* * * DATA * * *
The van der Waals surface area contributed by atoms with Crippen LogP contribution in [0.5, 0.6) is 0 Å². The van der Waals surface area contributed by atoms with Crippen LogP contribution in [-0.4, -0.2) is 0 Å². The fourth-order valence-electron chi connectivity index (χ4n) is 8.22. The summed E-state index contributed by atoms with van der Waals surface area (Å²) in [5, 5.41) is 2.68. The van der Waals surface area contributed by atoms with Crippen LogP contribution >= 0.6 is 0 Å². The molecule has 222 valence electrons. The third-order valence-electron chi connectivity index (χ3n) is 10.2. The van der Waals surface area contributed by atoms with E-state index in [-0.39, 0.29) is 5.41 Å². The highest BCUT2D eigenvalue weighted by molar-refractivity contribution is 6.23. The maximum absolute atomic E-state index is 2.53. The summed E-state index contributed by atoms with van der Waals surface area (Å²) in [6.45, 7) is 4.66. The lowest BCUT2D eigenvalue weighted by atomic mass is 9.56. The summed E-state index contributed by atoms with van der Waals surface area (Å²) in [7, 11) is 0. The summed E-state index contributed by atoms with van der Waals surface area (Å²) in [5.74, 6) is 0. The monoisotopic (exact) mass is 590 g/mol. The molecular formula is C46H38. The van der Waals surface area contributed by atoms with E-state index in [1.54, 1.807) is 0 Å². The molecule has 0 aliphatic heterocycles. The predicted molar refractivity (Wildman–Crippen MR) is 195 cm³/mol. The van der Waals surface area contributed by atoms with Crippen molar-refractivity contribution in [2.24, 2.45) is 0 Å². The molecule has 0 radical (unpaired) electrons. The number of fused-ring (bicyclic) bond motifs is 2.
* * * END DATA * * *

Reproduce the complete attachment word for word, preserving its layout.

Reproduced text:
The van der Waals surface area contributed by atoms with Crippen LogP contribution in [0.5, 0.6) is 0 Å². The van der Waals surface area contributed by atoms with Crippen LogP contribution in [-0.4, -0.2) is 0 Å². The fourth-order valence-electron chi connectivity index (χ4n) is 8.22. The summed E-state index contributed by atoms with van der Waals surface area (Å²) in [5, 5.41) is 2.68. The van der Waals surface area contributed by atoms with Crippen LogP contribution >= 0.6 is 0 Å². The molecule has 222 valence electrons. The third-order valence-electron chi connectivity index (χ3n) is 10.2. The van der Waals surface area contributed by atoms with E-state index in [-0.39, 0.29) is 5.41 Å². The highest BCUT2D eigenvalue weighted by molar-refractivity contribution is 6.23. The maximum absolute atomic E-state index is 2.53. The summed E-state index contributed by atoms with van der Waals surface area (Å²) in [6.45, 7) is 4.66. The lowest BCUT2D eigenvalue weighted by atomic mass is 9.56. The summed E-state index contributed by atoms with van der Waals surface area (Å²) in [7, 11) is 0. The summed E-state index contributed by atoms with van der Waals surface area (Å²) in [5.74, 6) is 0. The monoisotopic (exact) mass is 590 g/mol. The molecular formula is C46H38. The van der Waals surface area contributed by atoms with E-state index in [1.54, 1.807) is 0 Å². The molecule has 0 aliphatic heterocycles. The predicted molar refractivity (Wildman–Crippen MR) is 195 cm³/mol. The van der Waals surface area contributed by atoms with Crippen molar-refractivity contribution in [2.24, 2.45) is 0 Å². The molecule has 0 radical (unpaired) electrons. The number of fused-ring (bicyclic) bond motifs is 2.